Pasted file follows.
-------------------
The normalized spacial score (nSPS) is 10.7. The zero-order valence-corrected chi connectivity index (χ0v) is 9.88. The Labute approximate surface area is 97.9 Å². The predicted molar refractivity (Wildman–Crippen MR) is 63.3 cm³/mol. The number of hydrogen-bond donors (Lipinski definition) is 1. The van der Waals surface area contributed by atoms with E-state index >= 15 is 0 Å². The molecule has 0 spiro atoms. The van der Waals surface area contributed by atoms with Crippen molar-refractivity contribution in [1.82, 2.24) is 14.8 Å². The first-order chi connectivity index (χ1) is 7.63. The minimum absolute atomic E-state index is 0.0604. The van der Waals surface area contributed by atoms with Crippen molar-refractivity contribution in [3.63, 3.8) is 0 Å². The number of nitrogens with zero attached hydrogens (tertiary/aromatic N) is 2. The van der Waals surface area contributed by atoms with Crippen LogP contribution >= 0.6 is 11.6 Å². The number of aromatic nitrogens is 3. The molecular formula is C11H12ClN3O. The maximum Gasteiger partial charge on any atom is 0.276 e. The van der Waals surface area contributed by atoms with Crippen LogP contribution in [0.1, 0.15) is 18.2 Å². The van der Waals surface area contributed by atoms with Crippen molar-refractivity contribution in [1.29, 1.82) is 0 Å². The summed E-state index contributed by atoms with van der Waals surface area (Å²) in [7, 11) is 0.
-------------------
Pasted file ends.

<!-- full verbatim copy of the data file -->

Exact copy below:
The normalized spacial score (nSPS) is 10.7. The zero-order valence-corrected chi connectivity index (χ0v) is 9.88. The Labute approximate surface area is 97.9 Å². The predicted molar refractivity (Wildman–Crippen MR) is 63.3 cm³/mol. The number of hydrogen-bond donors (Lipinski definition) is 1. The van der Waals surface area contributed by atoms with E-state index >= 15 is 0 Å². The molecule has 0 spiro atoms. The van der Waals surface area contributed by atoms with Crippen molar-refractivity contribution in [1.82, 2.24) is 14.8 Å². The first-order chi connectivity index (χ1) is 7.63. The minimum absolute atomic E-state index is 0.0604. The van der Waals surface area contributed by atoms with Crippen molar-refractivity contribution in [3.63, 3.8) is 0 Å². The number of nitrogens with zero attached hydrogens (tertiary/aromatic N) is 2. The van der Waals surface area contributed by atoms with Crippen LogP contribution >= 0.6 is 11.6 Å². The number of aromatic nitrogens is 3. The molecular formula is C11H12ClN3O. The maximum Gasteiger partial charge on any atom is 0.276 e. The van der Waals surface area contributed by atoms with Crippen LogP contribution in [0.1, 0.15) is 18.2 Å². The van der Waals surface area contributed by atoms with Crippen molar-refractivity contribution in [1.29, 1.82) is 0 Å². The summed E-state index contributed by atoms with van der Waals surface area (Å²) in [7, 11) is 0.